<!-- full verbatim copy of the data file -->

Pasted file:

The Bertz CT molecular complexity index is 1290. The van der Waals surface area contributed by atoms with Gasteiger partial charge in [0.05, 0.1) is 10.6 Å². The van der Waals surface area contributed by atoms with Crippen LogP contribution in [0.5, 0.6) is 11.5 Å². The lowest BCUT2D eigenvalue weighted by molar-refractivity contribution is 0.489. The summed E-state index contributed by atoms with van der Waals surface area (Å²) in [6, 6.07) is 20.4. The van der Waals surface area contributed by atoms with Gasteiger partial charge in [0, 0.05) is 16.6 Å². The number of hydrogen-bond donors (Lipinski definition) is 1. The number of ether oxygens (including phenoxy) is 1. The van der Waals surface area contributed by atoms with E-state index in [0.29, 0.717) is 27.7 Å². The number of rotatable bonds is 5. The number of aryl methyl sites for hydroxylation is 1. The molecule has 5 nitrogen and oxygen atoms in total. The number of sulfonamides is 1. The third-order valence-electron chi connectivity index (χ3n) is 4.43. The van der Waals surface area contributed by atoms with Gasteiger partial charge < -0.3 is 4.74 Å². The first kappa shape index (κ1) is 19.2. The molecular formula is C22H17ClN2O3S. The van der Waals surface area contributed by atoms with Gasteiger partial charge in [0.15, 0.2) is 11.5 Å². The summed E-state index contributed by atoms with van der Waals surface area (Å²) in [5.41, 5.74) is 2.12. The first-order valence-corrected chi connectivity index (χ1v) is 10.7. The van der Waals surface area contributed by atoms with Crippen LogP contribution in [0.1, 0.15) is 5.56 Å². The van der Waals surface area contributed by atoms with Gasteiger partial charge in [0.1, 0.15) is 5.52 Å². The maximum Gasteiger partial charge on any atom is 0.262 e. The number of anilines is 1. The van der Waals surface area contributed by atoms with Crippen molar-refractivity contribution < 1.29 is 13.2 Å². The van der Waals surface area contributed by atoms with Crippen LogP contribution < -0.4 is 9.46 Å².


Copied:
The Bertz CT molecular complexity index is 1290. The van der Waals surface area contributed by atoms with Gasteiger partial charge in [0.05, 0.1) is 10.6 Å². The van der Waals surface area contributed by atoms with Crippen LogP contribution in [0.5, 0.6) is 11.5 Å². The lowest BCUT2D eigenvalue weighted by molar-refractivity contribution is 0.489. The summed E-state index contributed by atoms with van der Waals surface area (Å²) in [6, 6.07) is 20.4. The van der Waals surface area contributed by atoms with Gasteiger partial charge in [0, 0.05) is 16.6 Å². The number of hydrogen-bond donors (Lipinski definition) is 1. The number of ether oxygens (including phenoxy) is 1. The van der Waals surface area contributed by atoms with E-state index in [0.29, 0.717) is 27.7 Å². The number of rotatable bonds is 5. The number of aryl methyl sites for hydroxylation is 1. The molecule has 5 nitrogen and oxygen atoms in total. The number of sulfonamides is 1. The third-order valence-electron chi connectivity index (χ3n) is 4.43. The van der Waals surface area contributed by atoms with Gasteiger partial charge < -0.3 is 4.74 Å². The first kappa shape index (κ1) is 19.2. The molecular formula is C22H17ClN2O3S. The van der Waals surface area contributed by atoms with Gasteiger partial charge in [0.15, 0.2) is 11.5 Å². The summed E-state index contributed by atoms with van der Waals surface area (Å²) in [5.41, 5.74) is 2.12. The first-order valence-corrected chi connectivity index (χ1v) is 10.7. The van der Waals surface area contributed by atoms with Crippen LogP contribution in [0.1, 0.15) is 5.56 Å². The van der Waals surface area contributed by atoms with Gasteiger partial charge in [0.1, 0.15) is 5.52 Å². The maximum Gasteiger partial charge on any atom is 0.262 e. The number of anilines is 1. The van der Waals surface area contributed by atoms with Crippen molar-refractivity contribution < 1.29 is 13.2 Å². The van der Waals surface area contributed by atoms with Crippen LogP contribution < -0.4 is 9.46 Å².